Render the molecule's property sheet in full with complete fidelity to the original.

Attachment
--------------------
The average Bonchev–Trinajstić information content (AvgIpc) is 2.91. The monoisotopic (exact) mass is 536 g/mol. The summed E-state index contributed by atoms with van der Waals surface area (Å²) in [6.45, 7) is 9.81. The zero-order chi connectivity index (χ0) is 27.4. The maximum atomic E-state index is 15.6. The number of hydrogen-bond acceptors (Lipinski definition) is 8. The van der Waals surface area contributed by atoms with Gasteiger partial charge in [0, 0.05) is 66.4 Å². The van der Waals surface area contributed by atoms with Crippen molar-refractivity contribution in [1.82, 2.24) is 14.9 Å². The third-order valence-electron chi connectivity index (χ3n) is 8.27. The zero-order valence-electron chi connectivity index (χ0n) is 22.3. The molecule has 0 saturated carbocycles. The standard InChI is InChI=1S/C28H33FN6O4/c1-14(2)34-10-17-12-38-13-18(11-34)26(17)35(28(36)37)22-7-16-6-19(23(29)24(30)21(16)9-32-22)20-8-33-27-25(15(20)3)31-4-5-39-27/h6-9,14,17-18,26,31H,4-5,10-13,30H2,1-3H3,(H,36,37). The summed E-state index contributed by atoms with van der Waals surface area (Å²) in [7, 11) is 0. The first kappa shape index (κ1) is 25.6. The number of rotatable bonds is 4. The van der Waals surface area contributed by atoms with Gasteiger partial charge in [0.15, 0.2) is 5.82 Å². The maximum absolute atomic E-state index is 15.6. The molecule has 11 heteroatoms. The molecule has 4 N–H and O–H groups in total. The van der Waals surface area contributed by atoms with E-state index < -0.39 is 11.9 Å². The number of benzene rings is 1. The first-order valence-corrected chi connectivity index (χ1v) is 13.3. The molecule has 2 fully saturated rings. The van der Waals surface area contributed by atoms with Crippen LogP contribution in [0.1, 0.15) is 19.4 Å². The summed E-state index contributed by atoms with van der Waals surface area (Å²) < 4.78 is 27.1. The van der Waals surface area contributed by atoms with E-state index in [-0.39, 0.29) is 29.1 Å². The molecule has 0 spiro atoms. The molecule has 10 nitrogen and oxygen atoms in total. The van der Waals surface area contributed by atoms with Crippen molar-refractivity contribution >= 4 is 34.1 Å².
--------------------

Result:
The average Bonchev–Trinajstić information content (AvgIpc) is 2.91. The monoisotopic (exact) mass is 536 g/mol. The summed E-state index contributed by atoms with van der Waals surface area (Å²) in [6.45, 7) is 9.81. The zero-order chi connectivity index (χ0) is 27.4. The maximum atomic E-state index is 15.6. The number of hydrogen-bond acceptors (Lipinski definition) is 8. The van der Waals surface area contributed by atoms with Gasteiger partial charge in [0, 0.05) is 66.4 Å². The van der Waals surface area contributed by atoms with Crippen molar-refractivity contribution in [1.82, 2.24) is 14.9 Å². The third-order valence-electron chi connectivity index (χ3n) is 8.27. The zero-order valence-electron chi connectivity index (χ0n) is 22.3. The molecule has 0 saturated carbocycles. The standard InChI is InChI=1S/C28H33FN6O4/c1-14(2)34-10-17-12-38-13-18(11-34)26(17)35(28(36)37)22-7-16-6-19(23(29)24(30)21(16)9-32-22)20-8-33-27-25(15(20)3)31-4-5-39-27/h6-9,14,17-18,26,31H,4-5,10-13,30H2,1-3H3,(H,36,37). The summed E-state index contributed by atoms with van der Waals surface area (Å²) in [7, 11) is 0. The first kappa shape index (κ1) is 25.6. The number of rotatable bonds is 4. The van der Waals surface area contributed by atoms with Gasteiger partial charge in [0.15, 0.2) is 5.82 Å². The maximum absolute atomic E-state index is 15.6. The molecule has 11 heteroatoms. The molecule has 4 N–H and O–H groups in total. The van der Waals surface area contributed by atoms with E-state index < -0.39 is 11.9 Å². The number of benzene rings is 1. The first-order valence-corrected chi connectivity index (χ1v) is 13.3. The molecule has 2 fully saturated rings. The van der Waals surface area contributed by atoms with Crippen LogP contribution in [0.1, 0.15) is 19.4 Å². The summed E-state index contributed by atoms with van der Waals surface area (Å²) < 4.78 is 27.1. The van der Waals surface area contributed by atoms with E-state index in [-0.39, 0.29) is 29.1 Å². The molecule has 0 spiro atoms. The molecule has 10 nitrogen and oxygen atoms in total. The van der Waals surface area contributed by atoms with Crippen molar-refractivity contribution >= 4 is 34.1 Å².